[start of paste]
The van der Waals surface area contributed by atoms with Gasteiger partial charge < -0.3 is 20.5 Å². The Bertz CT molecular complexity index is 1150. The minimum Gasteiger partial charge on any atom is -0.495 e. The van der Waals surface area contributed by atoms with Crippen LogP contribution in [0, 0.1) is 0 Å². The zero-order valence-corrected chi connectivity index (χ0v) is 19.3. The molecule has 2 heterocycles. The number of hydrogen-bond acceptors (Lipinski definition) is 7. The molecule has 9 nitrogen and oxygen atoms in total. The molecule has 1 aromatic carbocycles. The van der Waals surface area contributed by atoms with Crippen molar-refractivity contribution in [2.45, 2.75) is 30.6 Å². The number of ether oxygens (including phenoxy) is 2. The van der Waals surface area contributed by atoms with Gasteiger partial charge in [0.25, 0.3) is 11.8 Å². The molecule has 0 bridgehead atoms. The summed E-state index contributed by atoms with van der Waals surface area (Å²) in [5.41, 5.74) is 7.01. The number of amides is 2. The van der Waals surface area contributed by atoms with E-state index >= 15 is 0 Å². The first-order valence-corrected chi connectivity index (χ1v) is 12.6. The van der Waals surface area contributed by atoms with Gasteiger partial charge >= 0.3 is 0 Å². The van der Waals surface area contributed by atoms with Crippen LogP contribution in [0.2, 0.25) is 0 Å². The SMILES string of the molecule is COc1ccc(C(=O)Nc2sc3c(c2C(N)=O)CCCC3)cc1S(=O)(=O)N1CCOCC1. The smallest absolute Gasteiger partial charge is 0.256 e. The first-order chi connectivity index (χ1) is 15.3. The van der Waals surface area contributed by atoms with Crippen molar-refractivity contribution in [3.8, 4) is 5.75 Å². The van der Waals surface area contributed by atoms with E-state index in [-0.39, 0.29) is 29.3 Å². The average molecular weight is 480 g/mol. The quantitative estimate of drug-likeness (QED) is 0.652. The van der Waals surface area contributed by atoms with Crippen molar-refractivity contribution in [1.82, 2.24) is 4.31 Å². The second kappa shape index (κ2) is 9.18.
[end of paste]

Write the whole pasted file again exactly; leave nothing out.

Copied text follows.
The van der Waals surface area contributed by atoms with Gasteiger partial charge < -0.3 is 20.5 Å². The Bertz CT molecular complexity index is 1150. The minimum Gasteiger partial charge on any atom is -0.495 e. The van der Waals surface area contributed by atoms with Crippen LogP contribution in [0, 0.1) is 0 Å². The zero-order valence-corrected chi connectivity index (χ0v) is 19.3. The molecule has 2 heterocycles. The number of hydrogen-bond acceptors (Lipinski definition) is 7. The molecule has 9 nitrogen and oxygen atoms in total. The molecule has 1 aromatic carbocycles. The van der Waals surface area contributed by atoms with Crippen molar-refractivity contribution in [2.45, 2.75) is 30.6 Å². The number of ether oxygens (including phenoxy) is 2. The van der Waals surface area contributed by atoms with Gasteiger partial charge in [0.25, 0.3) is 11.8 Å². The molecule has 0 bridgehead atoms. The summed E-state index contributed by atoms with van der Waals surface area (Å²) in [5.41, 5.74) is 7.01. The number of amides is 2. The van der Waals surface area contributed by atoms with E-state index >= 15 is 0 Å². The first-order valence-corrected chi connectivity index (χ1v) is 12.6. The van der Waals surface area contributed by atoms with Gasteiger partial charge >= 0.3 is 0 Å². The van der Waals surface area contributed by atoms with Crippen LogP contribution in [0.2, 0.25) is 0 Å². The SMILES string of the molecule is COc1ccc(C(=O)Nc2sc3c(c2C(N)=O)CCCC3)cc1S(=O)(=O)N1CCOCC1. The smallest absolute Gasteiger partial charge is 0.256 e. The first-order chi connectivity index (χ1) is 15.3. The van der Waals surface area contributed by atoms with Crippen molar-refractivity contribution in [3.8, 4) is 5.75 Å². The van der Waals surface area contributed by atoms with E-state index in [-0.39, 0.29) is 29.3 Å². The average molecular weight is 480 g/mol. The quantitative estimate of drug-likeness (QED) is 0.652. The van der Waals surface area contributed by atoms with Crippen molar-refractivity contribution in [1.82, 2.24) is 4.31 Å². The second kappa shape index (κ2) is 9.18.